Wednesday, March 28, 2012

One popular cat 3/28

I’ve been trying to reach out to Saratoga County Animal Shelter Supervisor Dan Butler all day to do a follow-up on the roughly 135 cats that were seized from a single trailer at a Halfmoon mobile home park on Monday. Click here in case you missed it.

I haven’t been able to get him on the phone, but I did talk to an employee there who filled me in on something that I thought you guys might appreciate. The employee, who didn’t want to identify himself, said the shelter has gotten over 100 calls today. That’s more than he can ever remember the shelter getting.

 “Every time I pick up the phone it’s something about the cats,” he said, but the overwhelming majority of those adoption inquiries are about the Siamese cat that was on the front page of Wednesday’s Saratogian. The employee said the cat seems to be the only one that people want. I can certainly see why.

There was something exceptionally sassy, for lack of a better word, about that one. You can see it in the “Are you for real?” expression it’s giving in the great picture Erica Miller took that I've attached above. It's the cat on the right, for the record.

That cat, ironically, was also on the front page of another local paper and featured prominently in a local television station’s report about the animal shelter. It'll have no problem finding a home.

The shelter, though, has plenty of other cats – and dogs – available for adoption. I saw a guinea pig and rat when I was there Tuesday. The rats were $5. That's unbeatable. Some are available now, but the cats that were taken Halfmoon won’t be available until some paperwork is cleared up. The cats all need to be spayed, neutered and vaccinated, too. Butler said yesterday.

If you're interested in adopting, call the shelter at 885-4113. They're also looking to expand their network of foster homes, where some cats are placed until they're mature enough to be adopted.

 One other update: Butler told me yesterday that the cats were taken from a woman, so I wrote the story that way. I’ve since gotten calls telling me the cats were taken from a man. State Police, in a release announcing the removal, said they were taken from an owner. The police didn’t specify a gender.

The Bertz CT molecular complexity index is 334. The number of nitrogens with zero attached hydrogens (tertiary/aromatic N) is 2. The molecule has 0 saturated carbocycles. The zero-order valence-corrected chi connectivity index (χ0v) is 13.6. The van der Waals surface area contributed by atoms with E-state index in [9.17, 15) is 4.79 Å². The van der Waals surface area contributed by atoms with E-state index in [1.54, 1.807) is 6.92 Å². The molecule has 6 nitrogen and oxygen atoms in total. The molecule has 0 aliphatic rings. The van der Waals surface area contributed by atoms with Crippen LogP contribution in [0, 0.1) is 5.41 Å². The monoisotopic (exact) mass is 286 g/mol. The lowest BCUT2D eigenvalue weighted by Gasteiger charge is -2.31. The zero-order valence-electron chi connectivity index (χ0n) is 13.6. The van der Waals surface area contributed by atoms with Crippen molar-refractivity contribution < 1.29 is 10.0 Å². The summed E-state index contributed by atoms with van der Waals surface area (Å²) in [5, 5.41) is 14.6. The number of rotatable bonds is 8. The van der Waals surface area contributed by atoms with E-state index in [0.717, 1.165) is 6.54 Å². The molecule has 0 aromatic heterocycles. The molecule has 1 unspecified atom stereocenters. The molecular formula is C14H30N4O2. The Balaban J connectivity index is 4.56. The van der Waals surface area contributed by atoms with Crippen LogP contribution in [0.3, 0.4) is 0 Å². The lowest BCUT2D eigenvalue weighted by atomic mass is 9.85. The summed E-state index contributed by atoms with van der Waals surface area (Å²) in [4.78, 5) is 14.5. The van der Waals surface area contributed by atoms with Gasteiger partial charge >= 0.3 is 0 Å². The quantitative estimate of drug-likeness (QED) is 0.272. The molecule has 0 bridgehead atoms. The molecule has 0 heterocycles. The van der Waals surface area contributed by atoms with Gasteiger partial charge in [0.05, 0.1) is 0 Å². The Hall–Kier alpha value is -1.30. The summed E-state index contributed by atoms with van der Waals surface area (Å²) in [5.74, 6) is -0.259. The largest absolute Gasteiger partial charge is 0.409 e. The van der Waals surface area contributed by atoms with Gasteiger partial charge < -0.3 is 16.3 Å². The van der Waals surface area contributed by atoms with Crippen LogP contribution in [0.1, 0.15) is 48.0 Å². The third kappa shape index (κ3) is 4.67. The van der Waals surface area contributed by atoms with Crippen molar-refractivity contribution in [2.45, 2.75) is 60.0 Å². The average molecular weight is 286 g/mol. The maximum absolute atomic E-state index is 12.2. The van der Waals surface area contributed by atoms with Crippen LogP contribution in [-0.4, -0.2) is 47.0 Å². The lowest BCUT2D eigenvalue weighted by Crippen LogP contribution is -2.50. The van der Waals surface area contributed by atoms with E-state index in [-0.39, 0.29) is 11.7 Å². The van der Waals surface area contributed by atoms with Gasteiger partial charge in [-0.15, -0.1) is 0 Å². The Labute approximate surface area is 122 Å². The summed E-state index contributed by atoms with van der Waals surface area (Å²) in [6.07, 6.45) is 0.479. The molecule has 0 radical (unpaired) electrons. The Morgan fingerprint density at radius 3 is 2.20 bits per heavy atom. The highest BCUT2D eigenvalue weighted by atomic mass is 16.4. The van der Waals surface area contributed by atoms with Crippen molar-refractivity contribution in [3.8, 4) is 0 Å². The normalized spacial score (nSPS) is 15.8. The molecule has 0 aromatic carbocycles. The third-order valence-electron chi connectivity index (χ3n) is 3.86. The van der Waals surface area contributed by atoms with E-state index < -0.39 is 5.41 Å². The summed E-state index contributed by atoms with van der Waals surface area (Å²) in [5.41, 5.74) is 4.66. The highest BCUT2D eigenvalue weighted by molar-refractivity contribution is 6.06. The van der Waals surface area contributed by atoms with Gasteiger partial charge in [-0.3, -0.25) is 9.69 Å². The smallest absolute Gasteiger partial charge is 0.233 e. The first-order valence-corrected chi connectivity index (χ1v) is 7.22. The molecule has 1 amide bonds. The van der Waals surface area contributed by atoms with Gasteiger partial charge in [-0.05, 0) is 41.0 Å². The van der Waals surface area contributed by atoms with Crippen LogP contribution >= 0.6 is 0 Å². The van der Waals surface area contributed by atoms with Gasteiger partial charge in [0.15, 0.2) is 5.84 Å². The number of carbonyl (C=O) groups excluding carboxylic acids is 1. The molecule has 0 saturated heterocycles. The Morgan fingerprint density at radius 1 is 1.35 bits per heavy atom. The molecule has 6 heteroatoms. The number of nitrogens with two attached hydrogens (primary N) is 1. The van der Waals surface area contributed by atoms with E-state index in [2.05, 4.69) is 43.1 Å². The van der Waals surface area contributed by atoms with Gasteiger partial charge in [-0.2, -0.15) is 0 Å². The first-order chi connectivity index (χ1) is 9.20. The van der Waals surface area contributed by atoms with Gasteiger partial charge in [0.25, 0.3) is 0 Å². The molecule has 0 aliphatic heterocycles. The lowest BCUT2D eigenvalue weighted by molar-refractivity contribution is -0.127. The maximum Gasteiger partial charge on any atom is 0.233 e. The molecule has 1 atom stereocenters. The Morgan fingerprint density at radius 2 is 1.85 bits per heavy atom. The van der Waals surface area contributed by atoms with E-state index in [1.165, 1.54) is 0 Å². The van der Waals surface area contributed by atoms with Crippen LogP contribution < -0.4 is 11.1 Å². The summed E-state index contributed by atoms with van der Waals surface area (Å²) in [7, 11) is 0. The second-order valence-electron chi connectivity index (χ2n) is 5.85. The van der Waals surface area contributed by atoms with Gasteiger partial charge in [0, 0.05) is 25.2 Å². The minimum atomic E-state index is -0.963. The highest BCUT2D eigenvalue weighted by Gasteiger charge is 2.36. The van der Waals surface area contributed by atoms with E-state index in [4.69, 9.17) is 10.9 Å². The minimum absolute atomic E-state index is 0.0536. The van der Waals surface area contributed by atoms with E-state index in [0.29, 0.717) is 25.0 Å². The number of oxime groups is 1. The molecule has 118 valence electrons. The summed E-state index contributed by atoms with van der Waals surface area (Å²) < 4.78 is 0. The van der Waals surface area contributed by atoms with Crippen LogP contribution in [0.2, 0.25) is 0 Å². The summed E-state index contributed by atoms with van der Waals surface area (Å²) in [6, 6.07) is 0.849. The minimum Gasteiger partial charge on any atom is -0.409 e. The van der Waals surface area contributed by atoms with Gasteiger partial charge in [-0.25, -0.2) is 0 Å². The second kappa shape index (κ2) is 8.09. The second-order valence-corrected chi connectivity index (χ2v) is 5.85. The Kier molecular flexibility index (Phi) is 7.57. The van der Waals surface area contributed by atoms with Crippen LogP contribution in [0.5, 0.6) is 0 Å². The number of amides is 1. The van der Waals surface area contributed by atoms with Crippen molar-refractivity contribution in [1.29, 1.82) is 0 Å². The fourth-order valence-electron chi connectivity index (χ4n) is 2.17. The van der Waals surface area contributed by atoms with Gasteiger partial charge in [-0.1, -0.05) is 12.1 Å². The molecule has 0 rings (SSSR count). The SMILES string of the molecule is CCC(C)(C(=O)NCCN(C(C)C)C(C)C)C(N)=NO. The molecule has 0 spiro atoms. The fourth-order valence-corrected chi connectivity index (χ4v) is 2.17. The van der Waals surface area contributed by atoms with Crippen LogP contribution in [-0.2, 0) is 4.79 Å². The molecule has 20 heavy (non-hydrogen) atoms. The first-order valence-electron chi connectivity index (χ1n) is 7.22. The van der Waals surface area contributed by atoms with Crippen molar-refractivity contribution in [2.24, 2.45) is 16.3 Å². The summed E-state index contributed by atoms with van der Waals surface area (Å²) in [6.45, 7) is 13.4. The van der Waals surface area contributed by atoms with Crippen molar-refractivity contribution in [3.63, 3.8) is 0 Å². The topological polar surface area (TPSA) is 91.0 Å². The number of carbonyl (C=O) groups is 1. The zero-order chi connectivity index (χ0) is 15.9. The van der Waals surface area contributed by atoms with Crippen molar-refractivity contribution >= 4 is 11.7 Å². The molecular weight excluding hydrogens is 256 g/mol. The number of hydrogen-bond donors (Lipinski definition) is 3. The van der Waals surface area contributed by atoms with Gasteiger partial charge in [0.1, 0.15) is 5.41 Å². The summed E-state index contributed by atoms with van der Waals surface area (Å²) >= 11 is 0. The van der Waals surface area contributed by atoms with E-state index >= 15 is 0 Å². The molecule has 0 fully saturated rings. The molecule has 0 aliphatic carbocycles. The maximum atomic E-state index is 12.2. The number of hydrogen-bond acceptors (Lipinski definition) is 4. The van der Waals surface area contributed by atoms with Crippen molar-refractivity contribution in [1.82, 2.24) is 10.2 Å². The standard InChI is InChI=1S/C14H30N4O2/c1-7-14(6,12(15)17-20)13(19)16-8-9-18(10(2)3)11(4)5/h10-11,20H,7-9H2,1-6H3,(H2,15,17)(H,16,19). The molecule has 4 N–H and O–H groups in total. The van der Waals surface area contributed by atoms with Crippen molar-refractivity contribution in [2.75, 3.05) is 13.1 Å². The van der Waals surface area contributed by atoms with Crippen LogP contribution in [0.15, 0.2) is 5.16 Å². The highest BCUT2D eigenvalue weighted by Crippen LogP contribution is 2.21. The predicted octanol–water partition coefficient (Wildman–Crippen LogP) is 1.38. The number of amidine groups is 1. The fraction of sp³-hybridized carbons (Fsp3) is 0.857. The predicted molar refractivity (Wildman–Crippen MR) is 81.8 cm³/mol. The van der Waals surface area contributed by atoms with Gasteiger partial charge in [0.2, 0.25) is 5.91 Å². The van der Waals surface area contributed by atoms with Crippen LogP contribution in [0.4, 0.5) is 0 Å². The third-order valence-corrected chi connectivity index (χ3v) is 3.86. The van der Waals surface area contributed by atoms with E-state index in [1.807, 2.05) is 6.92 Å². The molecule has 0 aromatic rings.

When I talked to Saratoga County District Attorney James A. Murphy III yesterday, I specifically asked about the woman hoarding cats in Halfmoon. Going back through my notes, he didn’t correct me, but he also never explicitly told me it was a woman. OK, then. I reached out to him Wednesday for a follow-up.

He said it “looks like (there are) three targets of the investigation at this point,” but he wouldn’t give me anything about gender. I know the owner(s) hasn’t been charged, but that lack of disclosure seems very odd to me. Based on Murphy’s statement, though, the cats could have been taken from any combination of males and females.

State Police said charges are anticipated and could come as soon as this weekend.

UPDATE, 10:15 a.m. Thursday: We just received an e-mail from The Daily Mail asking us if they could use some of our photos for a story they are doing on the cats. Looks like it's gone international.

I Google'd "130 cats" just to see what kind of other media attention this story is getting and came across the following video. It's not the inside of the Halfmoon trailer, but I think it gives you a pretty good idea of what it probably looked like.

Until next time,

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Sunday, March 25, 2012

Another Bracket Challenge Update 3/25

The Kansas Jayhawks became the fourth – and final – team to punch their ticket to New Orleans on Sunday afternoon, turning on the afterburners to pull away from North Carolina in the game's waning moments. They'll join Kentucky, Ohio State and Louisville in Saturday's National Semifinals.

That being said, it's time to update the inaugural Saratoga County Supervisors Bracket Challenge. There's been some shuffling, so here's where we started a week and a half ago and here's the update from earlier this week before the Sweet Sixteen.

Five supervisors – Thomas N. Wood III, Alan Grattidge, Phil Barrett, Matthew Veitch and Jean Raymond – have no teams left in the fight, so they're not moving up. Grattidge, Barrett, Veitch and Raymond are locked in spots nine through 12, respectively, and Wood may get bumped down from No. 6 depending on how things shape up.